Tuesday, March 14, 2006

UCLA vs. Belmont - NCAA Game Preview

By Bruin Basketball Report

The No.7 ranked UCLA Bruins begin their quest for a twelfth NCAA Men's Basketball Championship banner with an opening round game against the Belmont University Bruins in San Diego on Thursday.

Pac-10 regular-season champion, UCLA (27-6, 14-4), swept through the Pac-10 Tournament last week in convincing style, smashing opponents by an average margin of almost 18 points a game. Two of the wins were against NCAA tournament-bound teams, Arizona and California.

UCLA was rewarded by the NCAA selection committee with a No.2 seed in the West (Oakland) region.

"I'm excited about a No. 2 seed. It was well-deserved," coach Ben Howland said. "Our guys have worked very, very hard. One of the criteria that is used by the NCAA is how are you playing at the end of the season."

In addition to their march through the Pac-10 tournament, UCLA enters the NCAA tournament with a seven-game winning streak, and are ranked in the top 10 in both national polls for the first time this season.

The UCLA Bruins take on another Bruin team - the Belmont University Bruins.

Belmont University, located in Nashville Tennessee, is known more for the country music performers it’s produced, rather than NBA basketball players.

Belmont (20-10, 15-5), was co-conference regular-season champion of the Atlantic Sun conference.

Atlantic Sun conference teams include; Campbell, East Tennessee St., Florida Atlantic, Gardner-Webb, Jacksonville, Kennesaw, Lipscomb, Mercer, Northern Florida, and Stetson.

A former NAIA division powerhouse, Belmont, made the move to Division 1 seven seasons ago. This year’s regular-season conference championship was the first one won by the school at Division 1.

In the Atlantic Sun conference tournament, Belmont defeated archrival Lipscomb, 74-69, for the title which earned the team an NCAA automatic-bid to the tournament. Belmont received a No.15 seed in the West regional.

Belmont finished the season with a No. 117 in RPI and an extremely low strength of schedule (SOS) of 239.

Belmont ranks seventh best in the nation in scoring offense with 81.8 points per game; however, two other Atlantic Sun conference teams, Campbell (82.8) and East Tennessee St. (81.6) rank in the top 10 in points scored per game as well.

From a conference perspective, the Atlantic Sun conference has one of the poorest scoring defenses in the country, the teams combine to allow a whopping 75.3 points per game. Obviously, not much defense is played in the Atlantic Sun conference. Belmont allows 75.9 points per game.

As a team, Belmont shoots extremely well from the floor, making 50% of their field goals (4th best in the nation); in addition, they hit on 38.2% from three-point distance.

Belmont plays an uptempo game (72.4 possession per game), and runs a motion offense looking to hit the open man - the team averages more than 17 assists per game.

Many of their assists are the result of lay-ups off back cuts or back screens which open up because of an opponent's concern over Belmont's prolific three-point shooting.

On the other hand, as a result of their uptempo offense, Belmont is prone to turnovers averaging 16.3 per game.

Four players average double figures in points scored for Belmont:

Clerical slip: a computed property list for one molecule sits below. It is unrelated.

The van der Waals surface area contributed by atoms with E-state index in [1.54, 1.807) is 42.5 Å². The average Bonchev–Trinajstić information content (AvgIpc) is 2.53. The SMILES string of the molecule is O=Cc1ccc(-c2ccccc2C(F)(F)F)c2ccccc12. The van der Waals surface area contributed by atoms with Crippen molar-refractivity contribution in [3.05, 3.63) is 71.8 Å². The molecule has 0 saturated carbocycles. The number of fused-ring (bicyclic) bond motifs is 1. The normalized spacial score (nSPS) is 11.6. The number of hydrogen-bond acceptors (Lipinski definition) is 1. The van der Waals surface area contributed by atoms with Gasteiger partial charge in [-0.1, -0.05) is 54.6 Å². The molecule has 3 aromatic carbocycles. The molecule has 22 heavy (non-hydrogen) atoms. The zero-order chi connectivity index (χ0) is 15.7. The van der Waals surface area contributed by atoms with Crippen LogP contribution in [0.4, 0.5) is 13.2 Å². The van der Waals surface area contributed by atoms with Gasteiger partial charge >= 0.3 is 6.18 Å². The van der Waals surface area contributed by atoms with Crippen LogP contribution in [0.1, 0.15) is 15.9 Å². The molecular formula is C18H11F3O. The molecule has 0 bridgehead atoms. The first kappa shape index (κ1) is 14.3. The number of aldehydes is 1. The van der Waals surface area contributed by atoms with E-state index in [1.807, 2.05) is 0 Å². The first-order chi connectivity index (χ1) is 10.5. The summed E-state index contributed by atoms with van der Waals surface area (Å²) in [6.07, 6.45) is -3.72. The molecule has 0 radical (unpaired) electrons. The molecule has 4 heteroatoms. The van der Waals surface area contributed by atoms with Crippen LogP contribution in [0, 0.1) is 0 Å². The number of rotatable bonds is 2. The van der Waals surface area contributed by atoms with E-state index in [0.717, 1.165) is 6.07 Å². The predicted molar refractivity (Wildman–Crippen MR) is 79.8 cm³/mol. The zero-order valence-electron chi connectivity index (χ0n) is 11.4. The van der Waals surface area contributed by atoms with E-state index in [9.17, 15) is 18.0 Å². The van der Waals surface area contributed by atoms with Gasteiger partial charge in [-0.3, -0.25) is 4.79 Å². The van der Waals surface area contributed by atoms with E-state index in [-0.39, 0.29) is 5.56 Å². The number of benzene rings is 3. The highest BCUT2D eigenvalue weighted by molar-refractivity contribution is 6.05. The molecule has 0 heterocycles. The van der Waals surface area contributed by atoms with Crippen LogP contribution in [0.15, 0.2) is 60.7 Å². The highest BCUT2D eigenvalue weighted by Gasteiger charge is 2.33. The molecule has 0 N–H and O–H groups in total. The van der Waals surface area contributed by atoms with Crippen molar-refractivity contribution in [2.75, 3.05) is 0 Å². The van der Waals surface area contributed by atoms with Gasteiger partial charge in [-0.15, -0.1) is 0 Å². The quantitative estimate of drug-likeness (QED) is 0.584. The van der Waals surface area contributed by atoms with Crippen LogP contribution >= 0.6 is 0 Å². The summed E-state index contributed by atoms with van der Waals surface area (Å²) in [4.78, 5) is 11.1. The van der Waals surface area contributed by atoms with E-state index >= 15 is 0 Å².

The leading scorer on the team is guard Justin Hare (So, 6’3, 185). He averages 15.9 points and 4.0 rebounds per game. He shoots 48% from the field and is a deadly marksman from three-point distance shooting at 39%.

Hare scored a career-high 32 points to lead Belmont to the conference tournament title last week, and was named the tournament’s most valuable player.

Arron Afflalo, of UCLA, will certainly get the initial assignment on Justin Hare. Afflalo, the team’s best on ball defender has been a nightmare for most opposing players.

Center Boomer Herndon (Jr, 6’11, 260) scored 14.9 points, grabbed 7.5 rebounds, and recorded 1.8 blocks per game this season. He takes up a lot of space underneath with his size, and can be an effective scorer in the low blocks. He is shooting over 59% from the field.

Junior guard Josh Goodwin (6’2, 200) averages 12.5 points and shoots 48% from the field, and just as well from three-point distance hitting at a 46% clip. In a conference game against East Tennessee St., Goodwin made 11-16 on three-pointers.

Brian Collins (Sr, 6’4, 175) averages 10.9 points and 4.4 assists per game. Although not a three-point threat like the other Belmont guards, he still shoots extremely well from the field averaging over 51% from the field.

Coming off the bench to provide a spark offensively is three-point specialist Andy Wicke (Fr, 6’3, 185). He averages 8.6 points per game and shoots almost 40% from three-point distance.

On the defensive end, Belmont usually prefers to play man-to-man defense; however due to the athleticism of UCLA, we may see Belmont employ much more zone defense in this game to help negate some of UCLA's advantage in this area.

Look for UCLA to come out and immediately establish a slower, more methodical tempo in order to cut down on Belmont's offensive opportunities, and to make them work hard on both ends of the court.

Belmont does not have the depth to stay with UCLA nor have the ability to handle its physical style of play.

If Belmont gets hot in the early going, especially with its three-point shooting, they may be able to stay in the game with UCLA. But by the second half, one would expect UCLA to pull away if they haven't already.

Ultimately, UCLA should win this game going away, but Howland knows he can't let his team look past Belmont to the next round.

"Some higher seeds always get upset in the first round every year." Howland said, "We're preparing so that won't be one of them."

"We have to look at Belmont right now and just focus on them. It's one game at a time."



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